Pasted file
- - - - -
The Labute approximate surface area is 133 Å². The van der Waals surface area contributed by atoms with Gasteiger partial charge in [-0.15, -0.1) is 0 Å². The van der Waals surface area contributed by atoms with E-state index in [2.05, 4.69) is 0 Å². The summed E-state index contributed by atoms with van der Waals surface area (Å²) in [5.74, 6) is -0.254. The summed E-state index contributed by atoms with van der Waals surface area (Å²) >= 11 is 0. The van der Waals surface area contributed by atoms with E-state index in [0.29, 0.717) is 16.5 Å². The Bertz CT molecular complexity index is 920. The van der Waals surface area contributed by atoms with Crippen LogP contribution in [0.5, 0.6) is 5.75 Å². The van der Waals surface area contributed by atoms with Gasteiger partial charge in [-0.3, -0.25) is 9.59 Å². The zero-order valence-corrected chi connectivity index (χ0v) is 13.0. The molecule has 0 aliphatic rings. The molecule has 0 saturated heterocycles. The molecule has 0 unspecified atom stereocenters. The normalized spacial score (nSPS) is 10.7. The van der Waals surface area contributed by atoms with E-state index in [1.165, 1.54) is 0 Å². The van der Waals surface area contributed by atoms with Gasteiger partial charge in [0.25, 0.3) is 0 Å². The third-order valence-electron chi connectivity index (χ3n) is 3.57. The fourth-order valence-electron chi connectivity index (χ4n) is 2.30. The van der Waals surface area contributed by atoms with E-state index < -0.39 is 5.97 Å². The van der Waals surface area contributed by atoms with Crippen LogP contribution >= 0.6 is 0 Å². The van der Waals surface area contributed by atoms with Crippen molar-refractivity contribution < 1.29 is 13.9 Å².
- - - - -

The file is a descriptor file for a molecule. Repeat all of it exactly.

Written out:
The Labute approximate surface area is 133 Å². The van der Waals surface area contributed by atoms with Gasteiger partial charge in [-0.15, -0.1) is 0 Å². The van der Waals surface area contributed by atoms with E-state index in [2.05, 4.69) is 0 Å². The summed E-state index contributed by atoms with van der Waals surface area (Å²) in [5.74, 6) is -0.254. The summed E-state index contributed by atoms with van der Waals surface area (Å²) >= 11 is 0. The van der Waals surface area contributed by atoms with E-state index in [0.29, 0.717) is 16.5 Å². The Bertz CT molecular complexity index is 920. The van der Waals surface area contributed by atoms with Crippen LogP contribution in [0.5, 0.6) is 5.75 Å². The van der Waals surface area contributed by atoms with Gasteiger partial charge in [-0.3, -0.25) is 9.59 Å². The zero-order valence-corrected chi connectivity index (χ0v) is 13.0. The molecule has 0 aliphatic rings. The molecule has 0 saturated heterocycles. The molecule has 0 unspecified atom stereocenters. The normalized spacial score (nSPS) is 10.7. The van der Waals surface area contributed by atoms with E-state index in [1.165, 1.54) is 0 Å². The van der Waals surface area contributed by atoms with Gasteiger partial charge in [0.25, 0.3) is 0 Å². The third-order valence-electron chi connectivity index (χ3n) is 3.57. The fourth-order valence-electron chi connectivity index (χ4n) is 2.30. The van der Waals surface area contributed by atoms with E-state index < -0.39 is 5.97 Å². The van der Waals surface area contributed by atoms with Crippen LogP contribution >= 0.6 is 0 Å². The van der Waals surface area contributed by atoms with Crippen molar-refractivity contribution < 1.29 is 13.9 Å².